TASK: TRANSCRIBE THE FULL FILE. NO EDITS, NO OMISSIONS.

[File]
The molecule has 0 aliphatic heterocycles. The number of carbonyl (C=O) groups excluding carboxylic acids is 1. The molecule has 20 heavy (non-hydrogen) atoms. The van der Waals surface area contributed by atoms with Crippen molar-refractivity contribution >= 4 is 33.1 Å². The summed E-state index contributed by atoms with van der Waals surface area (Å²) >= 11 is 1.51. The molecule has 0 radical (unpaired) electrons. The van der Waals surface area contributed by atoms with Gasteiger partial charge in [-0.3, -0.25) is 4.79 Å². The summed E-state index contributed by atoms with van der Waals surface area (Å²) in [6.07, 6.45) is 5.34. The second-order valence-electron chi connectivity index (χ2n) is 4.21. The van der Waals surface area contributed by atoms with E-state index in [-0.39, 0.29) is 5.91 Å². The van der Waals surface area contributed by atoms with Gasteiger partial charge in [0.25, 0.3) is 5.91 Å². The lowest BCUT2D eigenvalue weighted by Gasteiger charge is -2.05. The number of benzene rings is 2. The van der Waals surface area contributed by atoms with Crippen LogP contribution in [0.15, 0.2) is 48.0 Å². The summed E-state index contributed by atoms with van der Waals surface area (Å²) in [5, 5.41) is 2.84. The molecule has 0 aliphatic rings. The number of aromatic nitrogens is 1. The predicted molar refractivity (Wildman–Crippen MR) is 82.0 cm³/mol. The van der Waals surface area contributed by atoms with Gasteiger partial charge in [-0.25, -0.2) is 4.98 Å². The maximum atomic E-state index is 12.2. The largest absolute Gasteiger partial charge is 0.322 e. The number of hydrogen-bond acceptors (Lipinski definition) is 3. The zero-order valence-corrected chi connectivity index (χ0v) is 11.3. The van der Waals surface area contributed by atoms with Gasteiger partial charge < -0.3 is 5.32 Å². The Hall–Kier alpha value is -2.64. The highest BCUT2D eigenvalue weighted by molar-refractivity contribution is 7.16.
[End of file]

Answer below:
The molecule has 0 aliphatic heterocycles. The number of carbonyl (C=O) groups excluding carboxylic acids is 1. The molecule has 20 heavy (non-hydrogen) atoms. The van der Waals surface area contributed by atoms with Crippen molar-refractivity contribution >= 4 is 33.1 Å². The summed E-state index contributed by atoms with van der Waals surface area (Å²) >= 11 is 1.51. The molecule has 0 radical (unpaired) electrons. The van der Waals surface area contributed by atoms with Gasteiger partial charge in [-0.3, -0.25) is 4.79 Å². The summed E-state index contributed by atoms with van der Waals surface area (Å²) in [6.07, 6.45) is 5.34. The second-order valence-electron chi connectivity index (χ2n) is 4.21. The van der Waals surface area contributed by atoms with E-state index in [-0.39, 0.29) is 5.91 Å². The van der Waals surface area contributed by atoms with Gasteiger partial charge in [0.25, 0.3) is 5.91 Å². The lowest BCUT2D eigenvalue weighted by Gasteiger charge is -2.05. The number of benzene rings is 2. The van der Waals surface area contributed by atoms with Crippen LogP contribution in [0.15, 0.2) is 48.0 Å². The summed E-state index contributed by atoms with van der Waals surface area (Å²) in [5, 5.41) is 2.84. The molecule has 0 aliphatic rings. The number of aromatic nitrogens is 1. The predicted molar refractivity (Wildman–Crippen MR) is 82.0 cm³/mol. The van der Waals surface area contributed by atoms with Gasteiger partial charge in [-0.25, -0.2) is 4.98 Å². The maximum atomic E-state index is 12.2. The largest absolute Gasteiger partial charge is 0.322 e. The number of hydrogen-bond acceptors (Lipinski definition) is 3. The zero-order valence-corrected chi connectivity index (χ0v) is 11.3. The van der Waals surface area contributed by atoms with Gasteiger partial charge < -0.3 is 5.32 Å². The Hall–Kier alpha value is -2.64. The highest BCUT2D eigenvalue weighted by molar-refractivity contribution is 7.16.